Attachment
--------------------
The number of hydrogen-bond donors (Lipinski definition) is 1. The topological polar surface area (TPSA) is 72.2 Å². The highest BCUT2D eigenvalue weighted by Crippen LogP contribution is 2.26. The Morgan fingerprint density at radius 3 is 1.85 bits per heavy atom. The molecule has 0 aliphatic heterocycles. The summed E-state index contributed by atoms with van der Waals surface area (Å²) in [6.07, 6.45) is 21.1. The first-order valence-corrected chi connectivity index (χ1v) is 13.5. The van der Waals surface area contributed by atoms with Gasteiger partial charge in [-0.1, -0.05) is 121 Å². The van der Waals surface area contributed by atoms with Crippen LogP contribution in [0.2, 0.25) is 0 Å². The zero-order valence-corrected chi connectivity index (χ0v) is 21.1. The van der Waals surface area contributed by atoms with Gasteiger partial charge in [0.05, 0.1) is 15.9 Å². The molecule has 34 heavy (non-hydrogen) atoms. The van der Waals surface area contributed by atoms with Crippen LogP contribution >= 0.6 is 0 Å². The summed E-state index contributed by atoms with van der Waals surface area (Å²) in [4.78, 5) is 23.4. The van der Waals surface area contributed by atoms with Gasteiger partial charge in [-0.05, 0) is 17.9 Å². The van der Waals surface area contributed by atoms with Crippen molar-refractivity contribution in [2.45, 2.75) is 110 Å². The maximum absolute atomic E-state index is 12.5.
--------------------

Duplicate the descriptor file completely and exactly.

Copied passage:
The number of hydrogen-bond donors (Lipinski definition) is 1. The topological polar surface area (TPSA) is 72.2 Å². The highest BCUT2D eigenvalue weighted by Crippen LogP contribution is 2.26. The Morgan fingerprint density at radius 3 is 1.85 bits per heavy atom. The molecule has 0 aliphatic heterocycles. The summed E-state index contributed by atoms with van der Waals surface area (Å²) in [6.07, 6.45) is 21.1. The first-order valence-corrected chi connectivity index (χ1v) is 13.5. The van der Waals surface area contributed by atoms with Gasteiger partial charge in [-0.1, -0.05) is 121 Å². The van der Waals surface area contributed by atoms with Crippen LogP contribution in [0.2, 0.25) is 0 Å². The zero-order valence-corrected chi connectivity index (χ0v) is 21.1. The van der Waals surface area contributed by atoms with Gasteiger partial charge in [0.05, 0.1) is 15.9 Å². The molecule has 34 heavy (non-hydrogen) atoms. The van der Waals surface area contributed by atoms with Crippen LogP contribution >= 0.6 is 0 Å². The summed E-state index contributed by atoms with van der Waals surface area (Å²) in [4.78, 5) is 23.4. The van der Waals surface area contributed by atoms with Gasteiger partial charge in [-0.05, 0) is 17.9 Å². The van der Waals surface area contributed by atoms with Crippen molar-refractivity contribution in [2.45, 2.75) is 110 Å². The maximum absolute atomic E-state index is 12.5.